Pavol Bauer is Professor at the Faculty of EEMCS, at Delft University of Technology and head of the DC grids and Systems group within the Electrical Sustainable Energy Department.
HVDC fault current interruption technology
Presenter: René Peter Paul Smeets | KEMA Laboratories of DNV GL, the Netherlands
Abstract: DC circuit breaker is an irreplaceable solution for fault current interruption. for successful HVDC grid protection, the interruption time of the fault current strongly depends on the capabilities of the applied DC circuit breakers. This presentation deals with the DC fault current origin and severity, technical principles and proposed solutions of fault current interruption. It also provides insight in the status of HVDC circuit breakers and the status of the HVDC grid projects with fault current interruption included.
René Peter Paul Smeets is a service area and innovation leader of KEMA Laboratories of DNV GL.
Fast protection method for the meshed MTDC network with low sampling frequency requirement Presenter: Lian Liu | Delft University of Technology, the Netherlands
Abstract: HVDC technologies are widely acknowledged as a solution for the interconnection of renewable energy resources with the main electric power grid. The application of the latest modular multi-level converter (MMC) makes power conversion much more efficient. Due to the relatively low impedance in a DC system, DC fault currents may rise to an extremely high level in a short period of time, which can be very dangerous for HVDC converters. To improve the sustainability and security of electricity transmission, protection solutions for HVDC systems are being developed. Nevertheless, they have various drawbacks on fault signal detection and timely clearance. This presentation demonstrates a protection method that provides a fast and reliable solution addressing those drawbacks. A protection algorithm based on travelling wave simulation and analysis is proposed to detect abrupt data series (outliers) of transient signals. The algorithm shows high efficiency, reliability, selectivity and has low sampling frequency requirements. The protection method has been validated through a cyber-physical simulation platform, developed using a real-time digital simulator (RTDS) and IEC 61850 communication links. The obtained results show that the proposed method has good potential for practical applications.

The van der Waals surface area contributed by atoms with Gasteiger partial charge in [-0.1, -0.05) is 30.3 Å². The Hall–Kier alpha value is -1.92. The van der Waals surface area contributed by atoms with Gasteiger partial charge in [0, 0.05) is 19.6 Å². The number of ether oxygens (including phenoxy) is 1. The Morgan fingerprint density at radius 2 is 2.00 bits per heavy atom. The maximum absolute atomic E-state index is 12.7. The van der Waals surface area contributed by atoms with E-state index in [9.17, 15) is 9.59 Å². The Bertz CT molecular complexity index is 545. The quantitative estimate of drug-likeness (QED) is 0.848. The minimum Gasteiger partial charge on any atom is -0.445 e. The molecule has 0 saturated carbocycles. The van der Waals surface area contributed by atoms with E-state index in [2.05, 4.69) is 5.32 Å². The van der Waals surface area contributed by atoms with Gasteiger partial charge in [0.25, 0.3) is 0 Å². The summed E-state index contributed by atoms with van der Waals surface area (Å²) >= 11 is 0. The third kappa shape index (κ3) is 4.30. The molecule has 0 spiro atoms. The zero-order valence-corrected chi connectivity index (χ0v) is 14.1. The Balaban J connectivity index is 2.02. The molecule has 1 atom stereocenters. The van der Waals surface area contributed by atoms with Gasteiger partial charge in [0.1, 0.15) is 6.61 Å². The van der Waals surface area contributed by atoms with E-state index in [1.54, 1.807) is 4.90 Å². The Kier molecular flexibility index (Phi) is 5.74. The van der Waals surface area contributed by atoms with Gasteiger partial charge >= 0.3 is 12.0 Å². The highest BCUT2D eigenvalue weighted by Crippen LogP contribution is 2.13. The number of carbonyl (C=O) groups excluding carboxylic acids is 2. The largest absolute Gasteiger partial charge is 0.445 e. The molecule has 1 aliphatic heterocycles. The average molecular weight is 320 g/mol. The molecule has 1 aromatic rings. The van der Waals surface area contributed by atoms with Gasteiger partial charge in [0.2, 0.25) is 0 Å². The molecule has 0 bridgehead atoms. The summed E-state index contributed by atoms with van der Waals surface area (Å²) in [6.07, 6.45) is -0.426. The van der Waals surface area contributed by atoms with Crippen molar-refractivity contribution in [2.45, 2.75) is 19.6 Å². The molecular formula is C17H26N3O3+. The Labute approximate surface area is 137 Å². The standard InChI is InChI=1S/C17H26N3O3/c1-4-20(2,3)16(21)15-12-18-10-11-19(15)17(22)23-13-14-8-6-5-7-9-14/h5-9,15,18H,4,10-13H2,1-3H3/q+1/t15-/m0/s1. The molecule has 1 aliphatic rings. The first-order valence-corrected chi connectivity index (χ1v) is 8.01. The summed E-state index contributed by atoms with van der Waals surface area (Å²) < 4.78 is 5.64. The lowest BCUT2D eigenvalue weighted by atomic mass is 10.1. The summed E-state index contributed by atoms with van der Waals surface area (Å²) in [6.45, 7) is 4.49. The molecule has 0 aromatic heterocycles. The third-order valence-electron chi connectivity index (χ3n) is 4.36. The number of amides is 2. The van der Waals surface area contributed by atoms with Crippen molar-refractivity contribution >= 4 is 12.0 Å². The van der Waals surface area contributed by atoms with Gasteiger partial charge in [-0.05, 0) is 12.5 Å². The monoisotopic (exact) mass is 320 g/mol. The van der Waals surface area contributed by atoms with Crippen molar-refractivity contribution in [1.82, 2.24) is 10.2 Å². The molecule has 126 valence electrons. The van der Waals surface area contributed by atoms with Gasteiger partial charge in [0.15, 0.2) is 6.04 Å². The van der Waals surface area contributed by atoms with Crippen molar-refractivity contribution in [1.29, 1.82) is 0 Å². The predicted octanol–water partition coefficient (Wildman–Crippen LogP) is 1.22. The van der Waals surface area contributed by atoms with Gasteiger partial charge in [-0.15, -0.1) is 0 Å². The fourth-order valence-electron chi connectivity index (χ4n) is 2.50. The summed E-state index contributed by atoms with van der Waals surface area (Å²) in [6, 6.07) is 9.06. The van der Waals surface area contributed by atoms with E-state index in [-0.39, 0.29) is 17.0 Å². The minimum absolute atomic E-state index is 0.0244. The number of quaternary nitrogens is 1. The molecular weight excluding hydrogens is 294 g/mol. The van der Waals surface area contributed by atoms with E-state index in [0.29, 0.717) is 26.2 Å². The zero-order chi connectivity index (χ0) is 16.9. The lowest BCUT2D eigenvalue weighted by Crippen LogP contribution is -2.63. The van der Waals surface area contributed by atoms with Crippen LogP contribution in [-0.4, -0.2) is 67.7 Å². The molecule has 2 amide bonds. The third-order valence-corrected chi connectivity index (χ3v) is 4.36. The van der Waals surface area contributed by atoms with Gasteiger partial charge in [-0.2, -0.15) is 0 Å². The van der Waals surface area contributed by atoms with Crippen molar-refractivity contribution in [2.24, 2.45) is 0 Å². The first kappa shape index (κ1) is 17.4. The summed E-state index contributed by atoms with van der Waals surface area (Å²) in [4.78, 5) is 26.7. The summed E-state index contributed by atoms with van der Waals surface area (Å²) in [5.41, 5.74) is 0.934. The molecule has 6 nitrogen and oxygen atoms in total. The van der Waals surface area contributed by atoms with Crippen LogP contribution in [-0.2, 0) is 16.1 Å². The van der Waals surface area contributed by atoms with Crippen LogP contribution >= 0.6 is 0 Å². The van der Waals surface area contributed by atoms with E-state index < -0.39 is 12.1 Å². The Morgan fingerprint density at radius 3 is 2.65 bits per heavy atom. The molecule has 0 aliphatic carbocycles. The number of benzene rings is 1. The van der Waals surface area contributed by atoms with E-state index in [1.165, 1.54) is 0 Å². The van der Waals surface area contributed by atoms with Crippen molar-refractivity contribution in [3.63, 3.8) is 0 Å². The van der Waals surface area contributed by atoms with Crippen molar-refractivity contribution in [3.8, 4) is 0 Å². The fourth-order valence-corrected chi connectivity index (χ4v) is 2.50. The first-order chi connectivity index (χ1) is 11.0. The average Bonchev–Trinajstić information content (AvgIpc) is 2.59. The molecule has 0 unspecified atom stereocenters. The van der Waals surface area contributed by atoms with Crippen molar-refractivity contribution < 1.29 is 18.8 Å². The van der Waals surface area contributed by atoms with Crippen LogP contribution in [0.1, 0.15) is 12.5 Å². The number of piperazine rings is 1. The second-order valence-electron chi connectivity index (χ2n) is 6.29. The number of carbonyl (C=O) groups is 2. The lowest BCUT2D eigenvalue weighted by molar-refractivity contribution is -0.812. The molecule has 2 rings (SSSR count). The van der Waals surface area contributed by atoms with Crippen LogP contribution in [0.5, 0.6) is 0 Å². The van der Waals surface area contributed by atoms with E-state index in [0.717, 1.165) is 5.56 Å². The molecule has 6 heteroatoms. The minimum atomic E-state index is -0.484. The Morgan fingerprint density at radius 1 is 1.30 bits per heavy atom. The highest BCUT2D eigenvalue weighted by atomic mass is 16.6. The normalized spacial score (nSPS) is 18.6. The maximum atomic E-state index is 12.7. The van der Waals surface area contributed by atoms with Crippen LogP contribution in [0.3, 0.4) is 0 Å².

Lian Liu is with the Intelligent Electric Power Grid group at the Faculty of EEMCS, Delft University of Technology
Presenter: Benjamin Marshall | The National HVDC Centre, UK
Abstract: High Voltage Direct Current (HVDC) offshore grids based on voltage source converters are a key technology for integrating renewable energy generation and interconnecting different electricity networks. DC-side protection has been an ongoing challenge for realisation of multi-terminal HVDC grids. Through leading Work Package 9 of the PROMOTioN project we have worked towards demonstrating the IED performance using real-time simulation with hardware-in-the-loop tests based on simulation of an industrial HVDC grid. Hardware IED prototypes are used to implement fast DC protection algorithm(s) against a realistic HVDC network modelled in a real-time simulation (RTS) environment. The presentation will describe the real-time simulation setup used for the experimental demonstration; outline the requirements for integration of hardware IED prototypes with DCCBs modelled using the real time simulator; examine a protection design study for the partially selective strategy with DC circuit breakers; assess the performance of the proposed protection schemes; and analyse the viability of DC protection strategies implemented on the multi-terminal HVDC network.
Ben Marshall is a an HVDC Technology Manager at the National HVDC Centre, UK
Presenter: David Lopez | REE, Spain
Abstract: Since 2016, MIGRATE project Working Package 4, has been studying the impact of power electronics (PE) based generators in present protection systems. As a result of the previous research, innovative solutions have been proposed in order to improve the behavior of present protection systems, an analysis of the performance of currently available protection schemes and their applicability in this scenarios has been made and the different factors, related with the controls of the PE generators, with most impact in present protection devices have been evaluated.
David Lopez is a protection engineer at REE, working for the System Security Department.
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AC-DC Protection Essentials for the FutureAC-DC Protection Essentials for the Future0.00EUROnlineOnly2019-01-01T00:00:00Z